While we may be many years away from interacting with humanoid robots in real life, creators continue to imagine what they can look like. UK-based artist Matt Dixon digitally paints endearing robot characters living in a human-less world in an ongoing series of illustrations called Transmissions.
Each of these digital paintings stars a mechanical figure made up of rusted or beat-up parts with large oval holes in its head in place of eyes. Most of the time, the robots are seen in natural environments where they interact with animals and foliage.
Because the characters lack expressions, the viewer can create their own storyline for them. “The first Transmissions painting appeared in 2006,” he tells My Modern Met. “I had no plan to embark upon a series of images, I simply felt the urge to paint a robot one day. Some months later, while looking back over some recent work, I realized with some surprise that I had clearly felt that same urge on subsequent days as [I made] a handful of images of rusty robots who all seemed to inhabit the same world.”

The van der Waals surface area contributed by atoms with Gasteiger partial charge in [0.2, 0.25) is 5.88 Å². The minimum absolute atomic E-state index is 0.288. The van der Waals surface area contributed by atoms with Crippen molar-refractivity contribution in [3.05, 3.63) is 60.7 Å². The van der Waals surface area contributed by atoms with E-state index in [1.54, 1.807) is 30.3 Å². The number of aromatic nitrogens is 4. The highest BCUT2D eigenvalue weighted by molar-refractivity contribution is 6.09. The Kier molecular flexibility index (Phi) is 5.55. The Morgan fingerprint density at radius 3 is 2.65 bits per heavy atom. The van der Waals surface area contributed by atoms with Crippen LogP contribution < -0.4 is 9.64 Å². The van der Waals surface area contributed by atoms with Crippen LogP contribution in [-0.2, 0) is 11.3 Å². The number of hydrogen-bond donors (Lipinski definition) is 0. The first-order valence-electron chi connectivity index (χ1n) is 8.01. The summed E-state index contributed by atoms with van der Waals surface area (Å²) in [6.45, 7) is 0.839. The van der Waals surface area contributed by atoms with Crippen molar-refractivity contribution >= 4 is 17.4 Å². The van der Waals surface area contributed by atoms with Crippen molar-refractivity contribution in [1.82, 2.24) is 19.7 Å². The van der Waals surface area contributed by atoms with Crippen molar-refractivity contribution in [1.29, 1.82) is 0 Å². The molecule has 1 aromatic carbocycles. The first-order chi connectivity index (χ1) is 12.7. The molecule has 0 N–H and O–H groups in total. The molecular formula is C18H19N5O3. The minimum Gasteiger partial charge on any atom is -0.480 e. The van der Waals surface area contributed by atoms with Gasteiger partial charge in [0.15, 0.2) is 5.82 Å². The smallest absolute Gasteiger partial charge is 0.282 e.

The world of Transmissions does not explain why these robots exist or if they are the only inhabitants on the planet. This intentional mystery allows the viewer to complete the world with their own ideas. “Since that world revealed itself to me, I have taken every opportunity to explore it further and the Transmissions series now includes over 200 images across seven books,” Dixon continues. “I do not understand the robots or the place where they reside, and that is how I like it. Maintaining some mystery means that each new painting is a chance to reveal a little more, and that sense of discovery is part of what keeps me returning to the subject.”
Dixon's series of robot illustrations are available as books. You can purchase the latest installment, Transmissions 7, via his website, and keep up to date with his latest projects by following the artist on Instagram.
UK-based artist Matt Dixon draws endearing illustrations of robots in natural environments.
Matt Dixon: Website | Facebook | Instagram
My Modern Met granted permission to feature photos by Matt Dixon.
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